St. Carolus Borromeus, Antwerp

St. Carolus Borromeus Church in Antwerp is a Baroque church with a spectacular facade, built by the Jesuits between 1615 and 1621.

Peter Paul Rubens contributed to the façade, the tower, and much of the interior. The facade is based on Il Gesu in Rome, the first Jesuit church. The interior was designed to look like a Baroque banqueting hall, providing a foretaste of the heavenly banquet. The opulent decoration gave the church the nickname "the marble temple."

On July 18, 1718, lightning struck and 39 ceiling paintings by Rubens were tragically lost in the subsequent fire. Most of the original marble was also destroyed. However, the apse of the main altar and the Mary Chapel were spared and they provide visitors with an idea of the church's former splendor.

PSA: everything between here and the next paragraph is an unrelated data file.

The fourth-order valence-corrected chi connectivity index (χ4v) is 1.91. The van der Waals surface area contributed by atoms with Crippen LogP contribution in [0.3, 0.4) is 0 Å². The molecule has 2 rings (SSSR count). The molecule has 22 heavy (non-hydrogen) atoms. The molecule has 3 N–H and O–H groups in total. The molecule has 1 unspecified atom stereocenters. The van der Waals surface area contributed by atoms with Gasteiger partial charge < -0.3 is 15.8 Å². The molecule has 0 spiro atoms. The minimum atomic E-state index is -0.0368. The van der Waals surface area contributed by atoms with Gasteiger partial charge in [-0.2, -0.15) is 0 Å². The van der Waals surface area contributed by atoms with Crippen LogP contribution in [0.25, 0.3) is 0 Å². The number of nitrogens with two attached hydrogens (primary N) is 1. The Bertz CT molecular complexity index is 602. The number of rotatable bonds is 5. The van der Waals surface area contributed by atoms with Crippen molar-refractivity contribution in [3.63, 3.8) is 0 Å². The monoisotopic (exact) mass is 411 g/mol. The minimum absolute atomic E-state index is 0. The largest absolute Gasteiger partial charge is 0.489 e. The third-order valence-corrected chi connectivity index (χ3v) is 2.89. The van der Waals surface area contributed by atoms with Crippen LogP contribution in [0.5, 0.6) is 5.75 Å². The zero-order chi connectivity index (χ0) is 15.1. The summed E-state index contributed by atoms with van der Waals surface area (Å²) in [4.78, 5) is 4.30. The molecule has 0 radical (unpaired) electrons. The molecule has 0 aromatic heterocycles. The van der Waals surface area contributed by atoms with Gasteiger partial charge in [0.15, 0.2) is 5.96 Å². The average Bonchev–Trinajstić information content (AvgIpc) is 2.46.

One of the church's most unique features is the interchangeable painting above the altar, which uses an original mechanism which is still in working order.

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Quick Facts on St. Carolus Borromeus

Site Information
Names:St. Carolus Borromeus
Country:Belgium
Categories:churches
Styles:Baroque style
Dates:1615-21
Visitor and Contact Information
Coordinates:51.221044° N, 4.404729° E
Address:Antwerp, Belgium
Lodging:View hotels near St. Carolus Borromeus
Note: This information was accurate when first published and we do our best to keep it updated, but details such as opening hours and prices can change without notice. To avoid disappointment, please check with the site directly before making a special trip.

References

  1. Description St. Charles Borromeo's Church - Diocese of Antwerpen

More Information

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© Andrea Kirkby
© Andrea Kirkby

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